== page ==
The Words (Movie 2012)

3 Kernels

Staring:  Bradley Cooper, Olivia Wilde, Dennis Quaid, Jeremy Irons
Currently streaming on Amazon Prime is “The Words,” which is a convoluted story tucked within two stories that at times will spin you in circles between reality and fiction.  It’s an oddly done tale about three authors – one who lives, one who is fiction, and another who is in the fiction past.  Have I confused you yet? Well, unless you keep your head on straight, it may take you a while to keep this story straight.
It begins with a reading of a book written by a famous author named Clay Hammond, played by Dennis Quaid. He stands at a podium and reads to a large audience the story which he has written about a man aspiring to be an author.  As he reads it, we are transported into the actual  story played out before us.
Meet the fictional author, Rory Jansen, played by Bradley Cooper.  (I love Bradley Cooper – those eyes…) Anyway (slaps self back to reality), Rory has one dream in life. For three years he painstakingly works on a novel, and for years on end he sends it to agents and publishers and amasses a huge file of rejections. They say he writes well, but there just isn’t a place for his story. (This is why I self-publish. My worth isn’t contingent upon a publishing contract.)
Rory’s girlfriend and eventual wife continues to support his dream, while his father tells him to get a real job and stop dreaming. He eventually gets married, and the loving couple honeymoon in Paris.  While in an antique shop, Rory sees an old leather, folding briefcase that catches his eye. He thinks it will be a great place to stash his writing, and his wife purchases it as a gift.
When they return home, Rory discovers tucked inside an unseen flap a stack of papers. He pulls them out and is surprised to find a book that had been typewritten years ago. When he sits down and reads it, he is astonished at how good the work is and jealous when he realizes that he doesn’t possess the same talent this individual had who penned the story. (Author mistake #1 – never compare yourself to anyone else.)
He doesn’t know why he is compelled to do so, but he retypes it word for word upon his computer changing absolutely nothing. He likes the feel of the words flowing through his mind and fingers, knowing that what he is typing is a masterful piece. Finally, he submits it to a publisher and lands a contract. Immediately, he’s an overnight success, and no one is the wiser that he never wrote one word of the story. Until the original author purchases the book and discovers the story he lost years ago.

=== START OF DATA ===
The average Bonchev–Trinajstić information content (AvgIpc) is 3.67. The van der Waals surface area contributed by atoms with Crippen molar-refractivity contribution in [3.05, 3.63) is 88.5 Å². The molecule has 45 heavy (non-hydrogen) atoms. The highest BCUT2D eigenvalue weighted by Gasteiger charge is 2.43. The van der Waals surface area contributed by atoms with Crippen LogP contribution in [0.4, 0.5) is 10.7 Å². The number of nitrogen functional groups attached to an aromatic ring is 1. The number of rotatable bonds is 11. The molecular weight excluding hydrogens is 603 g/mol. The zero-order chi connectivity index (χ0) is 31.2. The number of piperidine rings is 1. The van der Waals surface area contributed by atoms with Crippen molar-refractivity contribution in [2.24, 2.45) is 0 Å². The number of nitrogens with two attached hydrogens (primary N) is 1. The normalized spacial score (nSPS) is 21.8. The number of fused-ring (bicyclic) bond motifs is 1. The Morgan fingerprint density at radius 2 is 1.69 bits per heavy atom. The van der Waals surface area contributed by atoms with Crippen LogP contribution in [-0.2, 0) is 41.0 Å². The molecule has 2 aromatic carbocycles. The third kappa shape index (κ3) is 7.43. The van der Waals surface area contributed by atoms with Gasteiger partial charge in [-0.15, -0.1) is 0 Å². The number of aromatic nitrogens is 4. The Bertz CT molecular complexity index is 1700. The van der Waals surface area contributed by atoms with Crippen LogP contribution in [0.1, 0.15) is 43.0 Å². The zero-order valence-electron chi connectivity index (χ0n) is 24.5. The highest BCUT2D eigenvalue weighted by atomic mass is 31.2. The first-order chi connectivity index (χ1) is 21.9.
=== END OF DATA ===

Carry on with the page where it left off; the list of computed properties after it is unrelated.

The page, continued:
Jeremy Irons plays “The Old Man,” whose name we never come to know. He meets Rory in a park, sits down, and tells him the story behind the story which was once his. The audience is now transported back into another time, told like another novel, about the novel that the Old Man wrote after World War II.  What happens between the Old Man and Rory I will not divulge, unless you wish to see the movie yourself.  No spoilers from me.  However, you will learn how and why this tremendous piece of work was birthed and lost, and why the author never wrote again.
I found the movie both interesting, mind-boggling, and slightly confusing at the end, when all of the stories inside the story reverts back to the current story written by Hammond.  Did I lose you somewhere between those words? If I related to anything, however, it is the driving force some people have to write, the gift often given to those who never really thought about writing, and the outcome that all we really want as authors is for the words we pen to touch hearts.  Words are often birthed from our own pain.

American Sniper (Movie 2015)

4 Kernels

Stars: Bradley Cooper and Sienna Miller
Today I saw American Sniper. It’s been over four hours since I returned home, and the somber effects of the movie still linger. Not a word was uttered in the entire theater after the film ended — it was total, respectful silence for the story about Chris Kyle, the most lethal sniper in U.S. history.

Before seeing the movie, I had not read the book or even heard of Chris Kyle.  I think to my own shame, like many others since 911, our lives have gone on with little thought of those serving overseas. If we have not been directly touched by family members in the armed forces who served in Iraq, we probably didn’t think much about it. Sure, we watched the news, saw pictures of caskets with American flags draped over them, but didn’t feel the terror these soldiers endured, the pain their families have suffered, or the sacrifices they made.

American Sniper will bring you face to face with the lives of young men who fought. The story of Chris Kyle is not just about is ability as a marksman and the kills that he made to save the lives of other soldiers. It’s about the turmoil of serving, the danger, dealing with PTSD, and trying to make sense of the war when at times it made no sense at all.

Bradley Cooper’s performance was phenomenal. The man really deserves an Oscar, whether he wins or not. I think that he portrayed Chris Kyle with deep respect and knew the responsibility he held to bring this man’s story to the public. Great job Clint Eastwood, too, for the fine direction.

Though I have read some rather scathing reviews of Chris’ book on Amazon that have painted him less than a saint in real life, I frankly have not let that taint my enjoyment of this movie. It’s not just about this one Navy Seal. The movie is about the sacrifice young men make for our country, who have no qualms in joining one of the branches of the armed forces to serve. It reminds us what it means to protect the freedom we enjoy.

Great flick.